No carbon tax for Clive Palmer

When the Senate changes over next Tuesday, the Palmer United Party (PUP) will become the largest voting bloc on the new micro-party cross bench. This, coupled with the PUP’s agreement with Victoria’s Motoring Enthusiast Party senator Ricky Muir, means that Clive Palmer’s voting announcements are not being taken lightly.

Mr Palmer yesterday told Australia that his party would support the repeal of the carbon tax, and he will be meeting with Prime Minister Tony Abbott this morning to discuss his stance – it will be their first meeting in two years.

Mr Palmer made his announcement yesterday while standing beside by former USA vice-president Al Gore. Mr Palmer explained that he would only support the abolition of the carbon tax if the legislation was revised to guarantee that lower prices would be passed onto consumers.

Instead of the carbon tax, Mr Palmer announced that his party would like to see an emissions trading scheme (ETS) put in place, similar to the one proposed when Labor was in power. He also said that the PUP would vote against the Coalition’s move to disband the Clean Energy Finance Corporation, the Renewable Energy Target (RET) and the Climate Change Authority.

“True to our promises to the Australian people at the last election, Palmer United senators will vote in the Senate to abolish the carbon tax,” Mr Palmer said.

He also explained how he, a former climate change sceptic, had come around on the issue.

“Meeting with the vice-president, someone who is a world authority on that, was able to enlighten me on a number of aspects about climate change which I wasn’t fully familiar with and the importance of it for all Australians,” Mr Palmer said.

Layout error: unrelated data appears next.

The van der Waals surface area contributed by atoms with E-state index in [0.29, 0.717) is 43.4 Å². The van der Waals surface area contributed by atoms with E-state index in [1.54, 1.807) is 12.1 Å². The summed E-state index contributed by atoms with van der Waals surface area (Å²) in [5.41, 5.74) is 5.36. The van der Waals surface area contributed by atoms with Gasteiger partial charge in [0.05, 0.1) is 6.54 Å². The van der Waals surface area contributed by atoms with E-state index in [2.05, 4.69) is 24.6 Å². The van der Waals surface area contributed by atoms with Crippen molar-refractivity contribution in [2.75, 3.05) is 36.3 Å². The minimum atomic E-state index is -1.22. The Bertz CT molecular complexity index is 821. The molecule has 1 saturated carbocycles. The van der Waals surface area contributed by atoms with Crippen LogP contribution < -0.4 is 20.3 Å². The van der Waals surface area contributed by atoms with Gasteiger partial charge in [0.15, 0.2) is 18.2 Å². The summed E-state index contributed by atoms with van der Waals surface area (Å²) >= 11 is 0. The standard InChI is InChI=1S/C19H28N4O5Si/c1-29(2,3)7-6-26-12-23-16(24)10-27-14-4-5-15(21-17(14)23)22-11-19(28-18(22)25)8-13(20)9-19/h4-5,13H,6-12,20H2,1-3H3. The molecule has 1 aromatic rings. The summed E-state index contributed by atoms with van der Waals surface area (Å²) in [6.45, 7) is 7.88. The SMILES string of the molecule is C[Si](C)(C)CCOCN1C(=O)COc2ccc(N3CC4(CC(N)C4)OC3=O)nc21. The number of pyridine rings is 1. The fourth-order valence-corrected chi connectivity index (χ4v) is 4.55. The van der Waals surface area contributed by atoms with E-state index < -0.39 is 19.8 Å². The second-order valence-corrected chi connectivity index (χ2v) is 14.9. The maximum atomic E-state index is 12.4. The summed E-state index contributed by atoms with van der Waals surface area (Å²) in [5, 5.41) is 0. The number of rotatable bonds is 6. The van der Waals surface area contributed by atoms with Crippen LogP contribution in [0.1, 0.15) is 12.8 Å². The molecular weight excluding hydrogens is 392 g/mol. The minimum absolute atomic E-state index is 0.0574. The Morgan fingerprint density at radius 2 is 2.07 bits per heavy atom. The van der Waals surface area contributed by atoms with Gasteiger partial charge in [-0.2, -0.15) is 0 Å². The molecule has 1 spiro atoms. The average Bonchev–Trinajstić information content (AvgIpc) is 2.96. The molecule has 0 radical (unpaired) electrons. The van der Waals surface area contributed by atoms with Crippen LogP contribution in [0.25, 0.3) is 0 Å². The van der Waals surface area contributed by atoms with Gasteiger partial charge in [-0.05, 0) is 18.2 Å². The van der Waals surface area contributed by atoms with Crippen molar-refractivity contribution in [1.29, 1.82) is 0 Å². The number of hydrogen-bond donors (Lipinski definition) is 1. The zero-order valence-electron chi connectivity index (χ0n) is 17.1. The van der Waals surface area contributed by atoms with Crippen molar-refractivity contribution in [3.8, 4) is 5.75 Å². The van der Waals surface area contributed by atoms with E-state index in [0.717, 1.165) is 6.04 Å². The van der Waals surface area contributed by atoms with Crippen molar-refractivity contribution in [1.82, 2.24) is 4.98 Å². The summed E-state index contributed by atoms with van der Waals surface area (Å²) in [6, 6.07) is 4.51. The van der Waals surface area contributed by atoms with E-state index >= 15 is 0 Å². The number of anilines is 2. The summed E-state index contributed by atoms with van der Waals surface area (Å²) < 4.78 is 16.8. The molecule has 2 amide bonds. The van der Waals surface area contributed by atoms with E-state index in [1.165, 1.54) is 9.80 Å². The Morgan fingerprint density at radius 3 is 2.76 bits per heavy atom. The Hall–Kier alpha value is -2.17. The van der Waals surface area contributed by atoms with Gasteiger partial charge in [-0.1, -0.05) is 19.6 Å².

“There’s no point listening to people if you’re not prepared to change your view on certain things.”

Find out more from the ABC News website

Opinion: Knight in shining armour

It seems strange that Mr Gore would lend his support to Mr Palmer as the PUP senator announced that his party would support the abolition of the carbon tax. Although Mr Palmer also discussed his hope that Australia could take part in an emissions trading scheme, the scheme would not come into effect until Australia’s major trading partners also got on board, an event which could take years, if it happens at all.

While it is commendable and, as a consumer, appreciated, that he is pushing to pass any savings from the repeal of the carbon tax on to consumers, it seems unlikely that this will ever be fully realised. Big business is well known for its ability to turn a profit, and no matter how carefully worded the legislation, they will never pass on all the savings to the little guy.

What this essentially means is that we won’t have a price on carbon, we won’t have an emissions trading scheme, big business will make even more money and there will be no incentive to reduce carbon emissions. The only people who will benefit are those profiting from big business, and Clive Palmer himself, as their knight in shining armour.

While it was heartening to see a former climate sceptic change his opinion, something rarely witnessed in Australian politics, this whole issue begs the question: what is Clive Palmer’s real agenda?

What do you think? Is Clive Palmer the only sensible politician in parliament? Do you agree with his decisions? Or do you think he is playing everyone for a fool?

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